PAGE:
Everyone passionate about the written word will enjoy the stories shared with Marita Golden in The Word: Black Writers Talk About the Transformative Power of Reading and Writing. Ms. Golden is a teacher, workshop presenter, and an award-winning author of several works of fiction and non-fiction. The bestselling authors and Pulitzer Prize winners like Nikki Giovanni and John Hope Franklin tell their experiences very poignantly by sharing how they were inspired to begin writing and which books influenced them the most along the path.
On the Wealthly Speaker Show, Paul Lawrence Vann asked Ms. Golden to share the inspiration behind The Word. After listening to the dialog from many others about the advancements in technology over the years and the affects they have had on reading and writing, Ms. Golden noticed that African Americans were not actively involved in that dialog. She decided that she wanted to write a book that brought out why reading and writing is important to youth. The group of writers that she interviews does a fantastic job of illustrating several points including the following:
Died for the right to read
Certain themes resonate from the introduction and throughout the book which illustrate the importance of the word in the lives of African Americans. Reading the experiences of the authors in The Word will remind the reader how far blacks have come from the beginning when learning to read or write meant risking their lives.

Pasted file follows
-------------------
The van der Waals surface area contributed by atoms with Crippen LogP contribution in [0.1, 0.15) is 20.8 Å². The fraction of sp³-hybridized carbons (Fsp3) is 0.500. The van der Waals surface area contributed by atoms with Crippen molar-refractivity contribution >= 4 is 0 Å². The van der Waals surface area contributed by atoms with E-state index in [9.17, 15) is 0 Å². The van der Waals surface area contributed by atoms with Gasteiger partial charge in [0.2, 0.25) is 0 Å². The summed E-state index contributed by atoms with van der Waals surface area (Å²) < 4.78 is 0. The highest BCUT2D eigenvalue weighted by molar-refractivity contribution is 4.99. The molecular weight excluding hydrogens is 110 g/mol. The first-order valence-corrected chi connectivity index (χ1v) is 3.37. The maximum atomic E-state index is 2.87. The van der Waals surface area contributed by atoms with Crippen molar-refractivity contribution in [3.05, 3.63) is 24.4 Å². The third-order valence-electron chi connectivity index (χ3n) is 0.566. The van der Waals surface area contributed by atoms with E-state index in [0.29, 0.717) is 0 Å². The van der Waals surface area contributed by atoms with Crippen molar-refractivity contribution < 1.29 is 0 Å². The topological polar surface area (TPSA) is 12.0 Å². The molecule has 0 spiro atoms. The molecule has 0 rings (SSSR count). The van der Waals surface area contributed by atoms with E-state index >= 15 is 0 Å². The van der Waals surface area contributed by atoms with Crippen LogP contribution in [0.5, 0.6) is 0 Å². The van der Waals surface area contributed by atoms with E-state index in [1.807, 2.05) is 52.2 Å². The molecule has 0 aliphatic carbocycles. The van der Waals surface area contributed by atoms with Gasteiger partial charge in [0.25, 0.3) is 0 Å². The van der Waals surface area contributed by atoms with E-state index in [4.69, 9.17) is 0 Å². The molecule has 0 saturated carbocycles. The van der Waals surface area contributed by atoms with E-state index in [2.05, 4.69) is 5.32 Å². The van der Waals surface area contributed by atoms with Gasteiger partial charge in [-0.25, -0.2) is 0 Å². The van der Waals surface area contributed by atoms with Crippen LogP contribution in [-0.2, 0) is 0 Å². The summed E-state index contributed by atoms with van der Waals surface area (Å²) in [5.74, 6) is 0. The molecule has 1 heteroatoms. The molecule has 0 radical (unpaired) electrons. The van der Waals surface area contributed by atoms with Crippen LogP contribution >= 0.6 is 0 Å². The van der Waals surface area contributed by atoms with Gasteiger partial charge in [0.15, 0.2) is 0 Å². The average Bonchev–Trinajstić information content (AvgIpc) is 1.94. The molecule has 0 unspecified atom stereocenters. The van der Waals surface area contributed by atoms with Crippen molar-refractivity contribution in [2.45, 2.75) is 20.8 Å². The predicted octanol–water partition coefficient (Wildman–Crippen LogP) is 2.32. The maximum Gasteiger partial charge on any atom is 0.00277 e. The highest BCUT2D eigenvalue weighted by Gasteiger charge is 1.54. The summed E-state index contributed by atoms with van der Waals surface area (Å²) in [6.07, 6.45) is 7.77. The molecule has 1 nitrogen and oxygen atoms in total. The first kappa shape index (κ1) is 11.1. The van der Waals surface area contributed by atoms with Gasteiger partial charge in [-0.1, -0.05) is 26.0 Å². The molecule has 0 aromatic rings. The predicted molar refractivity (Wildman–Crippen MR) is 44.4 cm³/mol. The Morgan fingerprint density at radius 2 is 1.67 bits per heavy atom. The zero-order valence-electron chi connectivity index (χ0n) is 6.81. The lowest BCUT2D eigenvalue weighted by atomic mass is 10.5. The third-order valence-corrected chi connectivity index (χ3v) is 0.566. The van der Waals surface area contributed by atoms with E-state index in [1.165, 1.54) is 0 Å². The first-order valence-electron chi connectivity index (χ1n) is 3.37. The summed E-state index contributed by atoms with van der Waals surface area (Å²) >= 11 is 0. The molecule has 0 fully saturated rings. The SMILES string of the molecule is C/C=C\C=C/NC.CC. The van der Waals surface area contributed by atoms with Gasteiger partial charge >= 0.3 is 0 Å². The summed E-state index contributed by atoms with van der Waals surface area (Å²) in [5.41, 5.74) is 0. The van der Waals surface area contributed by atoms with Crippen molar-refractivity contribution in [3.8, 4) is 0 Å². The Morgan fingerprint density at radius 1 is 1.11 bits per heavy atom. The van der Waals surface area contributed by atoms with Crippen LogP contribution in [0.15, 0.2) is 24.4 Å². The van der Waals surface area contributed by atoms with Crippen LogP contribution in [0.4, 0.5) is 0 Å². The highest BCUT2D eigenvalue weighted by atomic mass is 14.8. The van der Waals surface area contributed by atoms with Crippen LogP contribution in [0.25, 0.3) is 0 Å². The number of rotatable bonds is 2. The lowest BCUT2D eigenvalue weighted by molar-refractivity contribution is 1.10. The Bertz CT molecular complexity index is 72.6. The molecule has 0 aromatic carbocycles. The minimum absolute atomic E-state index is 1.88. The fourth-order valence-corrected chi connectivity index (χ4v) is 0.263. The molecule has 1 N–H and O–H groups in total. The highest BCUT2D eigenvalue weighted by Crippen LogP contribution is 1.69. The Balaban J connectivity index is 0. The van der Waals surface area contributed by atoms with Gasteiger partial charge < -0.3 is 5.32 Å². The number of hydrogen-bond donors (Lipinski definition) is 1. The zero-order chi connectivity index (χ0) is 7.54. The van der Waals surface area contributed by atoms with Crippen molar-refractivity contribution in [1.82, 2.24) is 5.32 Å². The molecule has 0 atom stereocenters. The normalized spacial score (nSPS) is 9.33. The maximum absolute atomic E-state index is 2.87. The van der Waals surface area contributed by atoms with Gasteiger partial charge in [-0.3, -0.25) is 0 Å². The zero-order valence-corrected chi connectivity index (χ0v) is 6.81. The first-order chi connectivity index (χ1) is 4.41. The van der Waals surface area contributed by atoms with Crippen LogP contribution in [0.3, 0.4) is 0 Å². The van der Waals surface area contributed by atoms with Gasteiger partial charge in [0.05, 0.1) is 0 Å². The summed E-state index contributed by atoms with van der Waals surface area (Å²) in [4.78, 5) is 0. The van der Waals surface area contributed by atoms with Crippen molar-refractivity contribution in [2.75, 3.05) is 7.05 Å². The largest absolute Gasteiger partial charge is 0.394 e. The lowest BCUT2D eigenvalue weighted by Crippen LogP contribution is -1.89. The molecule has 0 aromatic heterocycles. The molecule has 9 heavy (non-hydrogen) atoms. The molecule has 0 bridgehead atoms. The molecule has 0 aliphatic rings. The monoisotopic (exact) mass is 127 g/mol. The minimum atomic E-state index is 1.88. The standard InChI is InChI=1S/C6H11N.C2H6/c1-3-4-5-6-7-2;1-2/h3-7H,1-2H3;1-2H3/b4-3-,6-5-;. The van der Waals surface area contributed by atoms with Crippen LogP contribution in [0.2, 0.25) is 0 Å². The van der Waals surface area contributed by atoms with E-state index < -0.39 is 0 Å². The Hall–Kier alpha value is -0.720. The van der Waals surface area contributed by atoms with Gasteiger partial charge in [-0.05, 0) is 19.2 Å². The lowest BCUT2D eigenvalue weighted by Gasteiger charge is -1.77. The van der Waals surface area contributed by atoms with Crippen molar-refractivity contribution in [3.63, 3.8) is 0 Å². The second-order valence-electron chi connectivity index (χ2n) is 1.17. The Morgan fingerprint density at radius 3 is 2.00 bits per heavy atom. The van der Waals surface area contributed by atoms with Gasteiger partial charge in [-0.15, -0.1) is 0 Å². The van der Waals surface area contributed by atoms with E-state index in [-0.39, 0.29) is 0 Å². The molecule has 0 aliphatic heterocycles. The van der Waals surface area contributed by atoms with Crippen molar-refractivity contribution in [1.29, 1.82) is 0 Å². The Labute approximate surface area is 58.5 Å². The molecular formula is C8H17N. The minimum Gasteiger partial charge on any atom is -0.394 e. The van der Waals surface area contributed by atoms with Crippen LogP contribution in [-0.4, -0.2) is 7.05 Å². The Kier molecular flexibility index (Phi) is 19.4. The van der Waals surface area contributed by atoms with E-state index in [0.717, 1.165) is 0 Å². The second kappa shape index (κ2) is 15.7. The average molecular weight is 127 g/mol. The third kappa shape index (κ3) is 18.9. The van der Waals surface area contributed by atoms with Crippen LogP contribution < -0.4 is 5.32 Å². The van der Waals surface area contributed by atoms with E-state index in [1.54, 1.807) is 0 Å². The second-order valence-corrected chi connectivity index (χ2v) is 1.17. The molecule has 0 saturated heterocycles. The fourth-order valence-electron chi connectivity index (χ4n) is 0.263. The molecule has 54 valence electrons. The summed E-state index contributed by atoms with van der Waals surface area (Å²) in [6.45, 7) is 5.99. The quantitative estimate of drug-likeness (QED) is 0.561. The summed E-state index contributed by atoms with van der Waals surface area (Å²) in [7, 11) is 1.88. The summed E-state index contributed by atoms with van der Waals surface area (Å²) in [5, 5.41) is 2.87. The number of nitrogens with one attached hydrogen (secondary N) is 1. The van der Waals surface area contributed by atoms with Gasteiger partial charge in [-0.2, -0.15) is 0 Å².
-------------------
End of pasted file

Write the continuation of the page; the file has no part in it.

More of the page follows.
“In the face of a dropout rate of 60 percent among African-American high school students, African-American youth need to know, now more than ever, that just as their ancestors died for the right to vote, they sometimes died for the right to read,” page 6, The Word.
Benefits of reading and writing
Some of the other benefits that come from reading good books are:
- Overcoming challenges in learning to read and write
- Understanding the great potential of African Americans
- Learning how success takes work and discipline
Reading and writing help you to connect to people whom you would otherwise not know. The thirteen stories in The Word all show how the authors found people who they could relate to and emulate. Several overcame answers to challenges they faced through the books they read and mentors who encouraged them.
It is a great read that can inspire youth to search for authors who write about circumstances that they can apply to their own lives. So often, they feel literature is forced upon them by requirement in school. They need to be encouraged to use their own time to select their own topics and authors. The process of discovering for oneself is sacred.